The key to survival on the battlefield is a trained and ready force.
Providing a globally ready medical force is one of Regional Health Command-Pacific’s (RHC-P) top four priorities. As the lead Army medical command in the Pacific, RHC-P emphasizes medical skills training to enhance the readiness of our forces.
The 68W, health care specialist, more commonly known as a combat medic, is the Army’s second largest military occupational specialty. While every medical asset is critical to the delivery of medical care, when lifesaving skills are required on the battlefield, the combat medic is typically the first medical asset to respond.
As the senior enlisted combat medic in the Pacific, I am committed to ensuring our Soldiers possess the necessary skills needed to answer our nation’s call. Soldiers assigned to RHC-P must be prepared to deliver quality care that supports the warfighter on and off the battlefield.
The investment in our combat medics is crucial. They are the critical link to sustaining and keeping our wounded alive until they can be evacuated to the next level of care either at a combat support hospital or a medical center.
That is why, here in the Pacific, we are enhancing our training platforms. The investment we as leaders make in training our cadre will improve the survival rate of wounded Soldiers exponentially.
Recently, Tripler Army Medical Center, in Hawaii, one of RHC-P’s military treatment facilities in the Pacific region held, a casualty evacuation training exercise that involved combat medics preparing a casualty for air transport. This type of training helps ensure that when the time comes, the combat medic is confident and ready to provide the care needed to get the wounded to safety.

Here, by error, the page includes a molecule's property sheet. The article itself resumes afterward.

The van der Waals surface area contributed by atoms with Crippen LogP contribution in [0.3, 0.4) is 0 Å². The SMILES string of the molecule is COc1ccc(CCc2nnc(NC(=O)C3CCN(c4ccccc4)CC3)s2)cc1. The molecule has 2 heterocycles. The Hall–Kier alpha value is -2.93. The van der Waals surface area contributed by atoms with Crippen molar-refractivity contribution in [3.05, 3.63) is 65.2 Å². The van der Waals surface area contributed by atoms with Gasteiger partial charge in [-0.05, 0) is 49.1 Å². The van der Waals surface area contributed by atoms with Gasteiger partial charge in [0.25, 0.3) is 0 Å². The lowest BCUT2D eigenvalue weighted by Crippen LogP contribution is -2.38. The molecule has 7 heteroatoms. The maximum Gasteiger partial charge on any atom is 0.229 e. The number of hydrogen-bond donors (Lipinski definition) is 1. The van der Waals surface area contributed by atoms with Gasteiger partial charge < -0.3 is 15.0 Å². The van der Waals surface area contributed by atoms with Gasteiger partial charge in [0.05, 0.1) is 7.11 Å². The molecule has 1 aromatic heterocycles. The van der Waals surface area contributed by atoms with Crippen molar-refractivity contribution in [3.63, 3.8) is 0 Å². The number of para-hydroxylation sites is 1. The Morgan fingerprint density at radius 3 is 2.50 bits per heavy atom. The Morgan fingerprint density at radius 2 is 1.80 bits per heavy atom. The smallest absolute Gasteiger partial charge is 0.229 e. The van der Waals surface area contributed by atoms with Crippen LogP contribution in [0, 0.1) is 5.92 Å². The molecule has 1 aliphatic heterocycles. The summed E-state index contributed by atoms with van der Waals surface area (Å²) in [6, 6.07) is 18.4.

Madigan Army Medical Center, located at Joint Base Lewis-McChord is well-known throughout the Army for its 16,050 square-foot, state-of-the-art Andersen Simulation Center. With its cutting-edge capabilities, the center provides military and civilian medical personnel with a variety of real-world training scenarios using advanced simulation technology. Our training platforms in the region allow us to validate the emergency medical skills of our medics, provide them immediate feedback on their performance and ensure the medics have the confidence not only in their skills but their equipment too.
Leaders at the region and subordinate command levels must also continuously look for ways to enhance the readiness of our warriors. As a result, RHC-P’s training scenarios have evolved to address the unique environments found throughout the Pacific region. For example, jungle penetration extraction scenarios have been incorporated due to the extreme terrain and triple canopy jungles that can be found throughout the Pacific area of responsibility.
The skills learned in the recent training exercise at Tripler Army Medical Center and Madigan as well as other events held across the RHC-P in Alaska, Korea and Japan, ensure that warriors in the Pacific always stand ready to conserve the fighting strength.